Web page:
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Compassionizer

a Studio release
by
Roz Vitalis

Release Year: 2007

Date Label Catalog # Comments
Recorded at the Ad Lucem Studios
Added To Proggnosis Database on: 3/13/2007 12:00:00 AM
Entry Last Updated on: by:
  1. Tragic Fate (7:05)
  2. Autumn of Hypocrisy (3:58)
  3. Compassionizer (5:21)
  4. Elusive Goodness (4:24)
  5. Wakatte Kudasai (7:27)
  6. Annihilator of Moral Hazard (6:22)
  7. Dances of Lost Opportunities (5:37)
  8. Disruption (3:41)
  9. Train of Parting (Compassion Version) (7:55)
Ivan Rozmainsky
keyboards, recorders, percussion, samples, virtual synth
Sydius
guitars
Yuri Verba
clarinets

Reviewed by MichelF on 22 Jan 2008


Compassionizer by the Russian band (Saint-Petersburg) Roz Vitalis is complex and fascinating. It is serious music that demands many listens to be appreciated fully. My first impression was that it offers us a mix of Gentle Giant and the modern King Crimson with a Van der Graaf touch for the mood. Those references are only given here to help situated what is a truly original progressive RIO group. They had produced many discs but Compassionizer is the first I had the chance to listen to. Its influence and structure seems to me more classical than rock, a feeling I had when I heard for the first time ELP.

When we heard the gong at the beginning of the piece “Tragic Fate”, we knew that something strange is happening. The atmosphere that follows sets the tone for this entire album. It is not truly a concept project, even if it shows a certain emotional unity. They seem to evolve in shades and nuances; few rays of light, lots of grey and some definite darkness. A gloomy walk begins for the attentive listener. Like its title, this piece guides us, after the ambient beginning, to a progression which conveys a sense that someone has met a tragic fate.

“Autumn of Hypocrisy” begins as a modern piano piece (in the like of Eric Satie piano works) and suddenly, like hypocrisy revealed, the piece transformed itself like a M. Hyde mutating in Dr. Jekyll. I like it very much.

The title track “Compassionizer” is the piece that remind me the most of Gentle Giant , but a giant revived by a necromancer, not a joyous character from Rabelais. This piece shows that even from a troubling beginning, the end may be better than anticipated. This composition is intricate and very interesting. After the piano beginning, when the drum enters with the other instruments, a sense of disharmony emerges aided by the sampling and strange sounds. In the end, we return to a more simple tone.

“Elusive Goodness” is a more upbeat track with a pleasing melodic structure. It is a tune in the spirit of ELP or Rick Wakeman. After three gloomy pieces, it offers a break, a small hope, a kind light up the staircase, as is shown on the jacket of this CD.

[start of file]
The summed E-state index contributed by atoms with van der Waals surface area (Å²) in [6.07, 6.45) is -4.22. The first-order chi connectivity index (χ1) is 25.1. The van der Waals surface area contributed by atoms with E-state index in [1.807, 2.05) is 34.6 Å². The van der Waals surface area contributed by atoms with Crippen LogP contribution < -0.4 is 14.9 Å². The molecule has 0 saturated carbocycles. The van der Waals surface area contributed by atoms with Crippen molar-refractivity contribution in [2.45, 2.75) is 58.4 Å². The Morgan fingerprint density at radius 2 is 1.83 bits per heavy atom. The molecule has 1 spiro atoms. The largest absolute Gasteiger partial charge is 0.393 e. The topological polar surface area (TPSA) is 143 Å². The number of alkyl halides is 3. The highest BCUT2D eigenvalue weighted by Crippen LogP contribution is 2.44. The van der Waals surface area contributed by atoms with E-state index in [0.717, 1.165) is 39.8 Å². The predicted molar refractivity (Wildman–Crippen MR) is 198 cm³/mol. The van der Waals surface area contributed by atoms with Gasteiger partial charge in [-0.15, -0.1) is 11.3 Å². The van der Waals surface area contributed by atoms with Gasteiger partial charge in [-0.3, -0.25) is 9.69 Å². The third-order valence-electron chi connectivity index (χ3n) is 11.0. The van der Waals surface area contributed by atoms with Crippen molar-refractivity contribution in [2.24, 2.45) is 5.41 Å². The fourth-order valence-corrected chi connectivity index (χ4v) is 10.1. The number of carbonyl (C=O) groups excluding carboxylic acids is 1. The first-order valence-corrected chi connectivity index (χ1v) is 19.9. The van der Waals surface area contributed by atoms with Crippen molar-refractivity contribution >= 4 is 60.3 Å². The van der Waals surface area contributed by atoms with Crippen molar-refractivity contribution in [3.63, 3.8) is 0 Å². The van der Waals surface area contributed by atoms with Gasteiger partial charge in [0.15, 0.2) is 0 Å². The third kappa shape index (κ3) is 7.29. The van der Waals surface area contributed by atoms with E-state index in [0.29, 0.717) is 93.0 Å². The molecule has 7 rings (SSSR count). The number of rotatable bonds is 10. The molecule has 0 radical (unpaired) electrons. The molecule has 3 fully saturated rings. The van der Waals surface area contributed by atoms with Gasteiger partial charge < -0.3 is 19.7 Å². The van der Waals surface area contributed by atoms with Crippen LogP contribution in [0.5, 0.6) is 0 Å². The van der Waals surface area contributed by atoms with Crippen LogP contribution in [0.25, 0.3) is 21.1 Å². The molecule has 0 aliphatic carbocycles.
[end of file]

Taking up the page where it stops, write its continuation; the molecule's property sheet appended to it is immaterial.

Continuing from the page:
“Wakatte Kudasai” evolves like a leisurely walk that became more and more intense. I don’t know why, but when I first heard it, it made me think of Alexander Borodine In the Steppes of Central Asia, but revisited by Debussy with a modern electronic spicing…

“Annihilator of Moral Hazard”, what a neat invention! There are so many moral hazards circulating in the world today that help to cope with them is always welcome. So the more heavy notes we heard at the beginning, which are recurring on the track, are those of the moral hazard or of the Annihilator? It is another track with a gloomy feeling and a fine construction. This track reminds me of Frank Zappa works.

With “Dances of Lost Opportunities”, the gloom goes on. For me it’s the saddest piece, in term of feeling of course, on this CD. Opportunity, as the adage says, is hairy in the front and bald from behind! We must seized it when it passes. Otherwise we may regret it sourly for a lifetime.

“Disruption” begins with a nostalgic touch in the dialogue between the piano and the guitar. Then, the voice of each instrument seems to diverge, each in his realm. It is a very quiet track.

“Train of Parting (Compassion Version)” finishes nicely this CD, offering us the complex and intricate construction that seems to be their mark, but with the same sad feeling. Could they do a work as interesting with an optimist stance? That could be interesting. Creation emerges in constrain, so why not choose to compose with laughter and joy…So I challenge you, Roz Vitalis to do a great work of art on the luminous side of life.

To resume my review, their music is challenging, original, more classically oriented than rock and with a touch of experimental and avant-garde music, cast in a gloomy mood. So, in my point of view, it is not for the lover of symphonic progressive rock, metal or even the most popular form of prog, but for those who like contemporary and experimental music, like Random Touch.